Events: Rapha Rising Queen Stage
Climbed: 13,384 feet / 1,716 feet remaining
(2017) Mike, our constant ride hero, was right: the day had to be difficult. We had to put in a big climbing day to take a significant chunk out of our Rapha Rising total of 15,100 feet (4,600 meters). Inspired by rides of old, Mike sent forth a route that would accomplish the task of going up. It seemed like a great idea at the time.
Rapha Rising ends on July 23. Riders have the month of July until that point to climb the 4,600 meters the Tour riders tackle in stage nine of the race. They only have one day to do it along with 180 other riders chasing them down. Luckily our area lends itself neatly to a challenge such as this. The problem is these climbs are excavating in their effect. Doing one of the harder climbs around here is the equivalent of going full gas for a whole stage. Our climbs, once summited, will make further climbs difficult.
In order to go up Mike pointed the route up the infamous Dogwood Lane climb. We’ve mentioned this climb before. It is quite Euro in its form. At 1.7 miles (2.7 kilometers) it averages six percent. Any beliefs to blast up this hill are immediately thrown away at its initial welcoming climb that can touch up to 18%. There are at least two more walls to prevent any form of rhythm. The road has the strangest sense of making you realize you are farther down the climb than you thought. Each corner turned heeds the thought, “Oh I forgot about this part.” Thoughts like those are not good for morale. We are out here willingly for a stupid patch, but that patch got us out the door and headed for a difficult category three climb.
Once summited recognizable concerning thoughts began popping up. I tried to ignore them. It was extremely humid and in my rush out the door I forgot cash and ride nutrition. For some reason I thought these two climbs could be powered by water alone. We stopped at a general store in Riegelsville to refill the bottles. More awful thoughts infiltrated my thinking. At one point I got dizzy from standing, with brief vertigo. Mike was asking if the second climb should be nixed. I didn’t come this far north to be beaten so easily. I stated we should move on to Shire. Keep going up.
We wound around our third county as we crossed into our second state. We were now in New Jersey looking for Shire Road, a real meat grinder of a climb outside of the hamlet of Hughsville. Even the approach to Shire was mocking me. It came with brief little kicks to do damage for the upward event about to commence. I knew I had no chance to take on Shire; I planned on simply summiting without walking.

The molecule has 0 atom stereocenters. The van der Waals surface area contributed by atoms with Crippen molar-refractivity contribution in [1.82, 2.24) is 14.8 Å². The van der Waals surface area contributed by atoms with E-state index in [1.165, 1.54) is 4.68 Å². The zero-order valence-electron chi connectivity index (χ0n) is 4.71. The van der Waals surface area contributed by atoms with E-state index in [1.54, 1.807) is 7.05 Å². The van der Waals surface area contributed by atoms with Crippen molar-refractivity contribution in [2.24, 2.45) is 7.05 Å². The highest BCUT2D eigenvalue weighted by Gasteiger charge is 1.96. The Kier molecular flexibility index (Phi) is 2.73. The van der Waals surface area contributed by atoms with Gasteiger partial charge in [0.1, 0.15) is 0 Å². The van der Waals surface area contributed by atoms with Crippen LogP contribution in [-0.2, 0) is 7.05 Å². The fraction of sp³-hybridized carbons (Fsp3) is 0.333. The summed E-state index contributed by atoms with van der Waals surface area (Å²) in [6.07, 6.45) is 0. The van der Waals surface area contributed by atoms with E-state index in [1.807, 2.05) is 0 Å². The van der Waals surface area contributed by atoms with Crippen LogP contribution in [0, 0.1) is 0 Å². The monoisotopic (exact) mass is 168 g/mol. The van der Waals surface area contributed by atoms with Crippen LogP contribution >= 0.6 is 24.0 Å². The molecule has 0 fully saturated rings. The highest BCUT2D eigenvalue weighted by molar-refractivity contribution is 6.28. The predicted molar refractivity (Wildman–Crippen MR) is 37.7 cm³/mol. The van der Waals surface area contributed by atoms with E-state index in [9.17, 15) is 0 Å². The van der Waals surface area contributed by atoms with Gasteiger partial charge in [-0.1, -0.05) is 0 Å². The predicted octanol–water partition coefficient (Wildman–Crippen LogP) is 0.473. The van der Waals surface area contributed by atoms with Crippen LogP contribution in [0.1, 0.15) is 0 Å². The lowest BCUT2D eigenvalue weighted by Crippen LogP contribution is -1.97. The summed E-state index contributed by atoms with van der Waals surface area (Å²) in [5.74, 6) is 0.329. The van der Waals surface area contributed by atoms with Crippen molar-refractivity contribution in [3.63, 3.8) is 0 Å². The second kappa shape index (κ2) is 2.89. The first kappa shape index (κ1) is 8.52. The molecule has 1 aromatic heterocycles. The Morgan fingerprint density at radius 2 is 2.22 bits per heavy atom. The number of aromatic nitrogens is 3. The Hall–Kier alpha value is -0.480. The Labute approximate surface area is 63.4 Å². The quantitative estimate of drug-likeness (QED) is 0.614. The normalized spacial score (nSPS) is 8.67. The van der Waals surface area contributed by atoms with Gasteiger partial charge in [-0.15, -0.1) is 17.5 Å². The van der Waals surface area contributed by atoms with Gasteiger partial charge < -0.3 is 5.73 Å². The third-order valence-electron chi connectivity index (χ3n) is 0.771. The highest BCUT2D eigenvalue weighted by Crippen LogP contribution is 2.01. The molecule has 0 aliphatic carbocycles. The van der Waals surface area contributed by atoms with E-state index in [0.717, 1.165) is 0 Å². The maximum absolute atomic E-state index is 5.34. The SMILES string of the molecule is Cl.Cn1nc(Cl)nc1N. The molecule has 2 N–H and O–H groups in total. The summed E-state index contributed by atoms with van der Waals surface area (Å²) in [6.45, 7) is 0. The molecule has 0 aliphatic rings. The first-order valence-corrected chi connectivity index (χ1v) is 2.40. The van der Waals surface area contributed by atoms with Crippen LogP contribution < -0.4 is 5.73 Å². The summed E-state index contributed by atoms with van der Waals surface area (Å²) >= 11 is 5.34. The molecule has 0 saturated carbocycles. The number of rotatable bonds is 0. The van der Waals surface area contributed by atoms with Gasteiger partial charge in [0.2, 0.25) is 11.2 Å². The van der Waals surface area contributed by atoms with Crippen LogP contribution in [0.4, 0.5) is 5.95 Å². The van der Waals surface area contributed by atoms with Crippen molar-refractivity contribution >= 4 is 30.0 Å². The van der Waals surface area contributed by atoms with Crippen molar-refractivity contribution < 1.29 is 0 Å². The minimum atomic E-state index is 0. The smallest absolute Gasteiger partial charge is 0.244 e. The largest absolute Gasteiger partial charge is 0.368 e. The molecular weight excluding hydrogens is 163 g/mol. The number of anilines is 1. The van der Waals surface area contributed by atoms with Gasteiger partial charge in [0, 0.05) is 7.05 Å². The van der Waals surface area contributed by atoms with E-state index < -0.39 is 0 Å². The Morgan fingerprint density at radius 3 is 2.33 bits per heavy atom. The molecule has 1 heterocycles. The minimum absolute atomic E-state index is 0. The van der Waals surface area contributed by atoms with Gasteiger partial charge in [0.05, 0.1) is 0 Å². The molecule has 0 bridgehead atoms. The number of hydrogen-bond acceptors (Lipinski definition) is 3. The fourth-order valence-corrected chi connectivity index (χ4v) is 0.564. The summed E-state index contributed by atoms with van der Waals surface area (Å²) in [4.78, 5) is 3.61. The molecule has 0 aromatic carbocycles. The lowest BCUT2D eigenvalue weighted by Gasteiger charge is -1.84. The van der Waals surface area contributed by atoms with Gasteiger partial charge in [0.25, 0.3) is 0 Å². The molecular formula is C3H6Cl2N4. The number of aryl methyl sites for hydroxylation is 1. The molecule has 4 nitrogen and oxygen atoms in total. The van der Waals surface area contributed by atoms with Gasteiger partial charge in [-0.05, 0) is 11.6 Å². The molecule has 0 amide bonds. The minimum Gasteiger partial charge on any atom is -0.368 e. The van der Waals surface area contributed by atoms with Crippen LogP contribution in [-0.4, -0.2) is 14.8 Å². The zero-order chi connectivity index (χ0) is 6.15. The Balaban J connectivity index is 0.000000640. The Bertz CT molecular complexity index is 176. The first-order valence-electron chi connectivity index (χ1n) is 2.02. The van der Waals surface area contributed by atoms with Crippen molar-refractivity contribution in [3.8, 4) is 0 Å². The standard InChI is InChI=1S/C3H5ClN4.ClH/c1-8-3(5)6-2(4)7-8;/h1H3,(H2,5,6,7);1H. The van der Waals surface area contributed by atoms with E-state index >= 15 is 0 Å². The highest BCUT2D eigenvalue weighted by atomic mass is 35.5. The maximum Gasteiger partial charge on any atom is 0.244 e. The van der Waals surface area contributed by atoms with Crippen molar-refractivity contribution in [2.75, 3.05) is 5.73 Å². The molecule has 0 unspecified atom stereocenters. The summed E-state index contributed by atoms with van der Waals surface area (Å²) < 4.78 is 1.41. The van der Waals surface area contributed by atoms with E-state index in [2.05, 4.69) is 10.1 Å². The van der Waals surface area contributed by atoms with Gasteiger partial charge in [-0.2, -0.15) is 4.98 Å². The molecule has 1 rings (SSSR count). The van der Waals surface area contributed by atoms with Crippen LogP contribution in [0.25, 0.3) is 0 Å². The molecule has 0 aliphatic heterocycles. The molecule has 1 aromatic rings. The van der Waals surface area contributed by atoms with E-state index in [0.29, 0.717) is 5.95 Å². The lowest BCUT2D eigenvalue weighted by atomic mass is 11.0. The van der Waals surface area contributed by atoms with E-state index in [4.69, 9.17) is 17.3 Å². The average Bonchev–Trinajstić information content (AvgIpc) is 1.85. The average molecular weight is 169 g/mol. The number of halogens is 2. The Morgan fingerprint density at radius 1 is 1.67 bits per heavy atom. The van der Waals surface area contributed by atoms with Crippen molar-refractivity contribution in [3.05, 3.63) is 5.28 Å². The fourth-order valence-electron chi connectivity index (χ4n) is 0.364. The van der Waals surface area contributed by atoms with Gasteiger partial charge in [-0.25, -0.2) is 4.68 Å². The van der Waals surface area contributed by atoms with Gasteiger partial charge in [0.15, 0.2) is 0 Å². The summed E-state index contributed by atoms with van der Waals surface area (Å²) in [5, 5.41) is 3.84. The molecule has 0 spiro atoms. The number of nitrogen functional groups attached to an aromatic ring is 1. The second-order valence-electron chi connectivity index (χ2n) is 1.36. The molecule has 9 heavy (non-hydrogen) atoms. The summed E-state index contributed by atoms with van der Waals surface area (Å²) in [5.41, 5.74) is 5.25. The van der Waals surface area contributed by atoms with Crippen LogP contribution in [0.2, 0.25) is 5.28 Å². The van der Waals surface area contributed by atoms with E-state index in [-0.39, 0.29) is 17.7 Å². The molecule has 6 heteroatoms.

The climb on Shire is reminiscent of the Mur de Huy in the Belgian Spring Classic, Fleche-Wallonne. The Kermesse ode to the same event, the Fleche Buffoon, accesses a nearby climb. It even has a misleading white house tucked neatly up its hill. Most people refer to this white house as the halfway point. It is not. It’s the start of the hard part. The road itself is 1.2 miles (two kilometers) and averages nine percent. The steepest pitches regularly hit twenty percent with a sustained ramp averaging in the double digits just beyond the ‘halfway point’ white house. If Dogwood had beat me up, Shire finished me off. The one positive aspect of Shire is that the entire experience is shaded, so there’s that.
For the next several miles Mike pulled. We descended into the New Jersey river town of Milford. We had entered Hunterdon County, making four counties total for the day. We reentered Pennsylvania via the Milford Bridge and decided to hammer down the newly resurfaced River Road in Bucks County. I insisted on a long pull since Mike was doing all the work. It was here the last amounts of willpower were summoned. Since we had a bit more climbing to do, I suggested we get it over with and storm up the beautiful Stagecoach Road. Though steep, it got the trick down quickly. Even at this point I was struggling to keep up with Mike.
It was not meant to be my day I suppose. On the final climb I felt and heard a familiar sound. By this point I think I had already stated several sentences to Mike that made absolutely no sense. I was craving a candy bar but could not figure out a single name of one. I asked Mike if my back tire was going down and he said it looked low. We pulled over and I actually argued in favor of riding the final five miles back on a low tire. Shortly after our stop, I think the tire gave up for good. I had given up miles back.
Luckily the roads were flat and straight. I did not care one bit about riding a flat back tire; this is how I knew something was not quite right about my riding style. I limped home, feeling as if I had won over a field change. The heat got to my bike and me.
After parting ways with Mike I pulled into my driveway and lacked the understanding as to what to do next. I pinched my back tire. It was still flat. When did that happen? I may have stopped sweating by this point. I gained access to the garage, took off my helmet, then went to the kitchen and swiped a yogurt. The air conditioning felt good. I forced myself to eat, knowing in times like this I forego it because it doesn’t feel right.
All this just to climb. Mike led us down some beautiful roads in both states. This is why we do this. We could have sat on the couch all afternoon waiting for the heat to pass before deciding to do nothing. It took a good five hours for the dehydration to have worn off. Eliminating 4,099 feet in one climb? I had enough sense to know that was a really good day.